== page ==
Pat Cummins is as much the ideal captain as Joe Root isn't

One is inspirational, well respected, and will grow into a strong leader; the other is an ordinary, and unlucky, captain

Ian Chappell
Ian Chappell
Pat Cummins and Joe Root all smiles...for now, Brisbane, December 5, 2021

Of which one's leadership decisions do their team-mates probably say, "Oh no, not again"?  •  Getty Images

Despite the chaos caused by the Australia captain's Covid close-contact disqualification from playing in the Adelaide Test, good captaincy will eventually be defined as "the job Pat Cummins does".
Imran Khan, a fine leader of the Pakistan side before he became prime minister, says in his book, "A good cricket captain must understand bowling." Who better than Cummins - a top-class paceman - to understand bowling?
He is also by far the most inspirational player in the Australia side, and even when he was replaced as captain this week, the team still played hard with thoughts of his reputation in mind.
Cummins acquired the appropriate nickname Postman Pat before he was appointed captain. He is accorded this handle because he regularly delivers, often providing Australia with a wicket when it's needed.
There is a lot to like about Cummins' appointment, and he certainly delivered in his first captaincy Test with a five-wicket innings haul at the Gabba.
Will Cummins have days where it doesn't all go exactly to plan? Too right - that is the life of a captain, and of any leader anywhere in the world. However, Cummins will improve as a captain because that is what good leaders do: they learn from their mistakes and try to avoid making them in the future.
The one question Cummins can't answer is how many Tests he'll miss through injury or Covid regulations. His second-Test hiccup is one he will prefer to have avoided, but having to miss games is something you have to deal with.
Root is not an inspirational captain and this is indicated by the number of times his team work their way into a decent position but can't finish the job
Cummins will become a really strong leader and elicit excellent assistance because he's well respected. Eventually he will be ranked as a good leader for all occasions. A lot of that will be based on his calmness and common-sense thinking.
What is the opposite definition of excellent leadership? There's a good chance it can be summed up by Joe Root's captaincy.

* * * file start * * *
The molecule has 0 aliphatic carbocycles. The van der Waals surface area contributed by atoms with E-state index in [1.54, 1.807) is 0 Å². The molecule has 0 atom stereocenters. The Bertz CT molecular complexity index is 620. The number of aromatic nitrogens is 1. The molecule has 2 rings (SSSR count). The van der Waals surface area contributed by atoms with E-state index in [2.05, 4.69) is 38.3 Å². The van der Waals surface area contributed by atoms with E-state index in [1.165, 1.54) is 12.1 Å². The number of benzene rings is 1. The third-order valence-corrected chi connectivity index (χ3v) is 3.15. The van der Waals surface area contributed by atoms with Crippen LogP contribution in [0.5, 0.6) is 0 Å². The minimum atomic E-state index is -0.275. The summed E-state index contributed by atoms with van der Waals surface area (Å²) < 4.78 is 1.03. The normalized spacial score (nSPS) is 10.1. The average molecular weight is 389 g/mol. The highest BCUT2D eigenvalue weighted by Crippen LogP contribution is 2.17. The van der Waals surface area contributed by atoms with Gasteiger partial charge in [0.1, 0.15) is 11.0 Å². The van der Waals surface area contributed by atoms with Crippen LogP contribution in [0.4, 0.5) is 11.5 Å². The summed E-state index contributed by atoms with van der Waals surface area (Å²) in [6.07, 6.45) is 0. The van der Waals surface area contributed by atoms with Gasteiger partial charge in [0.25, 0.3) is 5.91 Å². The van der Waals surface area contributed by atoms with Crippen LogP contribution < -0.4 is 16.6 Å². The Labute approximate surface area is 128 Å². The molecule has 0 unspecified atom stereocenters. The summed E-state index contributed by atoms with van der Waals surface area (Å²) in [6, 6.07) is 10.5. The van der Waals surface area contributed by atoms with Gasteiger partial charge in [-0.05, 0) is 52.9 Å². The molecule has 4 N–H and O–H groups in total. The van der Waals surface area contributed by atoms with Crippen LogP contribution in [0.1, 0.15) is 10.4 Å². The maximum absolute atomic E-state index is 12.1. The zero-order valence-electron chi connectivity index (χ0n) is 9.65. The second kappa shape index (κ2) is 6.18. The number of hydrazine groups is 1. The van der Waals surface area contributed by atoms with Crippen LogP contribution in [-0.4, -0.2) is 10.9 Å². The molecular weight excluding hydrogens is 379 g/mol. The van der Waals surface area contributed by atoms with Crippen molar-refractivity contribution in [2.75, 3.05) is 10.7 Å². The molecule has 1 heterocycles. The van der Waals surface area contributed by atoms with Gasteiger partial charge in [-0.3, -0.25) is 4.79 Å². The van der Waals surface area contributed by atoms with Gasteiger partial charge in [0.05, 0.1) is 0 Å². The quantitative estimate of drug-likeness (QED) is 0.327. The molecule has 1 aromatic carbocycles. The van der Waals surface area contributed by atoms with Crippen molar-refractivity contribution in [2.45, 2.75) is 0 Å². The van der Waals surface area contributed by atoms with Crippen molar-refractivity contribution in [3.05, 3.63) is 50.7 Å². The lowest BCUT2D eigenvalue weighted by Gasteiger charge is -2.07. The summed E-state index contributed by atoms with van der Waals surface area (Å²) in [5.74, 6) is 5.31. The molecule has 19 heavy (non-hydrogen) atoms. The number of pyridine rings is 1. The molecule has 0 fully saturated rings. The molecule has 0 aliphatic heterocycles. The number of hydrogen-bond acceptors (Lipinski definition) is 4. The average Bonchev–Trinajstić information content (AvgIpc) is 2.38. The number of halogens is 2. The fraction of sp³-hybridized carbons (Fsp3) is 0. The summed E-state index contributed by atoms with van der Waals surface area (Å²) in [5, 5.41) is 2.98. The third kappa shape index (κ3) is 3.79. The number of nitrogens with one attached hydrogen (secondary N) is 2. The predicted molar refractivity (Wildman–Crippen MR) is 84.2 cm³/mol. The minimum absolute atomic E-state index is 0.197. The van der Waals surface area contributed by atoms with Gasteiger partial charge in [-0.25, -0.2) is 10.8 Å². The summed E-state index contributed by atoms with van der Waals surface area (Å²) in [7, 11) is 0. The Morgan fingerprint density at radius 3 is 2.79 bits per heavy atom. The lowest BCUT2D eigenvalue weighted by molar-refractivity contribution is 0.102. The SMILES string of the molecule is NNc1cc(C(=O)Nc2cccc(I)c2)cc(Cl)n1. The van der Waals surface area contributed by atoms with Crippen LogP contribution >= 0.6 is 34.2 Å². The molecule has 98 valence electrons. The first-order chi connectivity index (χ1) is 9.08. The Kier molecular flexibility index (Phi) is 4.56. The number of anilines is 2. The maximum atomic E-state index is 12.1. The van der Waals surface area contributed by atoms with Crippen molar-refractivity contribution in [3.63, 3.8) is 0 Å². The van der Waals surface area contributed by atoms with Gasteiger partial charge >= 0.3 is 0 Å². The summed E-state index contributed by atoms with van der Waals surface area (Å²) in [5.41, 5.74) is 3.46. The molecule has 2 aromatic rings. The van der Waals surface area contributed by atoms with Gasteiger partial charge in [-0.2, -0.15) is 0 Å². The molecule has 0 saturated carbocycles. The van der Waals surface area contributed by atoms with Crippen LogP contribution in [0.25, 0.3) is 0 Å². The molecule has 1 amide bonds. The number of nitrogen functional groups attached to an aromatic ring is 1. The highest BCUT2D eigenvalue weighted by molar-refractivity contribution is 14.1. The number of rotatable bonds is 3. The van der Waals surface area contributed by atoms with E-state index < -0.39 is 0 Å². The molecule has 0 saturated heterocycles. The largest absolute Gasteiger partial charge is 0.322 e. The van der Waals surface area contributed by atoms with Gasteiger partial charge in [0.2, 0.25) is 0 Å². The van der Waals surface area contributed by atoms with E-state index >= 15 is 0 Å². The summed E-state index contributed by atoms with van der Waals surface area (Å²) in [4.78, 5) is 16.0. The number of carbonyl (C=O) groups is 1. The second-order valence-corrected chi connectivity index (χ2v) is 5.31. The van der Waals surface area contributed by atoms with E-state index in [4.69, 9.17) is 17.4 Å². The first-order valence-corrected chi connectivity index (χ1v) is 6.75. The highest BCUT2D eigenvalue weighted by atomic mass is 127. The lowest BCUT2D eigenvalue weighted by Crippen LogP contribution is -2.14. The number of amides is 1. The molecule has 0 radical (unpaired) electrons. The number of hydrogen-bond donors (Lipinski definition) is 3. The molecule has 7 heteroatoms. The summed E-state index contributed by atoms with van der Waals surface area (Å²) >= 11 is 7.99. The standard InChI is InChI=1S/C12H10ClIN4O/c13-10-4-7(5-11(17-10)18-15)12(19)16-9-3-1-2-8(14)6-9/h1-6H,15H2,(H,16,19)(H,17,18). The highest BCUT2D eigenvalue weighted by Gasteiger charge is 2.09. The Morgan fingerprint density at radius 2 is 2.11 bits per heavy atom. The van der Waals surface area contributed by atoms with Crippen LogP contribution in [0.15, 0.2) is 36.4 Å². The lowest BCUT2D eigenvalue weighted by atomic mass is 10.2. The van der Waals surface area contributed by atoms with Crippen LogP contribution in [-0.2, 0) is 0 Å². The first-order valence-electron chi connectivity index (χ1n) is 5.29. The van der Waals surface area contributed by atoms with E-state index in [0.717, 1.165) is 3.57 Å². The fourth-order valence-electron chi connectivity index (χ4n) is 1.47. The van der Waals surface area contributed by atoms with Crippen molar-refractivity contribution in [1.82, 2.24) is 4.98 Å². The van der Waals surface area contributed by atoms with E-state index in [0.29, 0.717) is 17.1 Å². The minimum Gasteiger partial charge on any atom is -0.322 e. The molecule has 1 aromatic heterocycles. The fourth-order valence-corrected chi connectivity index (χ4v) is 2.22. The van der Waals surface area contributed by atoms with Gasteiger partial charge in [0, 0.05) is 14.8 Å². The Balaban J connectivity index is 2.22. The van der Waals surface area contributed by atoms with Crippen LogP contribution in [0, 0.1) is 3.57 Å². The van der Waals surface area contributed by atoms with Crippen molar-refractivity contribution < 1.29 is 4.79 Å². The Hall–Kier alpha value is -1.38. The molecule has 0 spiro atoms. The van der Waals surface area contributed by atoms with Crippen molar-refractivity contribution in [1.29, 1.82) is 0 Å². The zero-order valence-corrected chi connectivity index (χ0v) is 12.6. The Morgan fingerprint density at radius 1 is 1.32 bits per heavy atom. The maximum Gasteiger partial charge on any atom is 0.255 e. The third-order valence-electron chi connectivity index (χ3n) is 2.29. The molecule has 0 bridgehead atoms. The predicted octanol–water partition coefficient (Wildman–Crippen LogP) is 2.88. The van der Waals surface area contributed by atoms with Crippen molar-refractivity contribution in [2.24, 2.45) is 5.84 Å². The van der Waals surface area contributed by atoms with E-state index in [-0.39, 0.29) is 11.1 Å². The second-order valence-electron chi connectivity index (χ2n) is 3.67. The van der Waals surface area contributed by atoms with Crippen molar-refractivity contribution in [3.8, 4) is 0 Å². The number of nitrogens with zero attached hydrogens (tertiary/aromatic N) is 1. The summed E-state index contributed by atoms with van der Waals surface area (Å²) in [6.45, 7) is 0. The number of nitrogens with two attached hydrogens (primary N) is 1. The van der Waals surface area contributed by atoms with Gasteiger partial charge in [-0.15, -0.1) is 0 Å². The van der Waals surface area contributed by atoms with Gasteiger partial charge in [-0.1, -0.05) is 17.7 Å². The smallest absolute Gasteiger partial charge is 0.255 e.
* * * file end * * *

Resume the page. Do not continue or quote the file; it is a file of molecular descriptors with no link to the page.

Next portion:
Root is an excellent batter but a poor captain. It would not be unfair to describe him as an ordinary and unlucky captain. Rarely do you find a long-term captain who is lacking in imagination but is also lucky. A fortunate captain is usually lucky because the players believe he is some kind of miracle-worker and things tend to work out because of the team's belief.
It showed again at Adelaide Oval that misfortune follows Root's team around. The England bowlers beat the bat regularly but had little to show for their honest toil. However, the England selectors' tolerance of mediocrity was also on view when Jos Buttler, who is far from their best keeper, was again chosen and made yet more inexcusable blunders.
No amount of blustering bluff at press conferences can cover up for the selection mistakes that have been made by England.
It's not that Root's team dislike him - on the contrary - it's just that he has taken so many poor decisions, they must be thinking, "Oh no, not again."
He is not an inspirational captain and this is indicated by the number of times his team work their way into a decent position but can't finish the job. This happened again when, where after conceding 425 in Brisbane, England repeated their mistakes in Adelaide to leak 473 for the loss of nine. Another sign of Root's inadequacy was the number of times he put an English fielder in a catching position following an uppish shot going to that area. A good captain - as Richie Benaud regularly said - is two overs ahead of the game, otherwise he's behind in the match. A responsible leader has a team of competitors who want to play for their skipper.
Root had to find a way to be ahead in the Adelaide Test if England were to surge back into the series. Unfortunately, they again let the opportunity slip with some questionable bowling and even more negative tactics. The dreaded conclusion; "Oh no not again," is likely to be a regular comment while Root remains in charge.

Former Australia captain Ian Chappell is a columnist